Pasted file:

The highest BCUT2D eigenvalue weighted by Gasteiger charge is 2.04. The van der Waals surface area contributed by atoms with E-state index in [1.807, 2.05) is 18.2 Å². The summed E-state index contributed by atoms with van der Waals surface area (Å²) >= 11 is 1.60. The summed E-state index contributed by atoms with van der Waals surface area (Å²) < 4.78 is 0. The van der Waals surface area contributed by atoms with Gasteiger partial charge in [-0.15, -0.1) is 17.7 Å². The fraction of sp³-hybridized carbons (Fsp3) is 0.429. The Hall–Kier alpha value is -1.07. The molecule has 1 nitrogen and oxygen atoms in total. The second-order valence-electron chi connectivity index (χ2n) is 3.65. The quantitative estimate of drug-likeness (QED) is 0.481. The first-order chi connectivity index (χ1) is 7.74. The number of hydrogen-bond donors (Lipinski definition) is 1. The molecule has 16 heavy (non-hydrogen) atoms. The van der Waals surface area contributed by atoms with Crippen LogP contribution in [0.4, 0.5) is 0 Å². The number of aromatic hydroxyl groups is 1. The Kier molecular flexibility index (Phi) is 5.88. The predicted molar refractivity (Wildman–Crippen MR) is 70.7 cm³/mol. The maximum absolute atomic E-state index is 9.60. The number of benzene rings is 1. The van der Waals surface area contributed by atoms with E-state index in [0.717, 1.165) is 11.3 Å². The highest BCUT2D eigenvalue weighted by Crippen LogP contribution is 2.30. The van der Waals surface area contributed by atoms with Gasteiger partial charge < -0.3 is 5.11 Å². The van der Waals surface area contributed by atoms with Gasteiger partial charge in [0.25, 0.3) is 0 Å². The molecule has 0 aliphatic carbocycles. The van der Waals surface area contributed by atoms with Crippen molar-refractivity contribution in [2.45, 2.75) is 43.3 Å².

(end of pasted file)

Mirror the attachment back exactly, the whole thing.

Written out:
The highest BCUT2D eigenvalue weighted by Gasteiger charge is 2.04. The van der Waals surface area contributed by atoms with E-state index in [1.807, 2.05) is 18.2 Å². The summed E-state index contributed by atoms with van der Waals surface area (Å²) >= 11 is 1.60. The summed E-state index contributed by atoms with van der Waals surface area (Å²) < 4.78 is 0. The van der Waals surface area contributed by atoms with Gasteiger partial charge in [-0.15, -0.1) is 17.7 Å². The fraction of sp³-hybridized carbons (Fsp3) is 0.429. The Hall–Kier alpha value is -1.07. The molecule has 1 nitrogen and oxygen atoms in total. The second-order valence-electron chi connectivity index (χ2n) is 3.65. The quantitative estimate of drug-likeness (QED) is 0.481. The first-order chi connectivity index (χ1) is 7.74. The number of hydrogen-bond donors (Lipinski definition) is 1. The molecule has 16 heavy (non-hydrogen) atoms. The van der Waals surface area contributed by atoms with Crippen LogP contribution in [0.4, 0.5) is 0 Å². The number of aromatic hydroxyl groups is 1. The Kier molecular flexibility index (Phi) is 5.88. The predicted molar refractivity (Wildman–Crippen MR) is 70.7 cm³/mol. The maximum absolute atomic E-state index is 9.60. The number of benzene rings is 1. The van der Waals surface area contributed by atoms with E-state index in [0.717, 1.165) is 11.3 Å². The highest BCUT2D eigenvalue weighted by Crippen LogP contribution is 2.30. The van der Waals surface area contributed by atoms with Gasteiger partial charge < -0.3 is 5.11 Å². The van der Waals surface area contributed by atoms with Gasteiger partial charge in [0.25, 0.3) is 0 Å². The molecule has 0 aliphatic carbocycles. The van der Waals surface area contributed by atoms with Crippen molar-refractivity contribution in [2.45, 2.75) is 43.3 Å².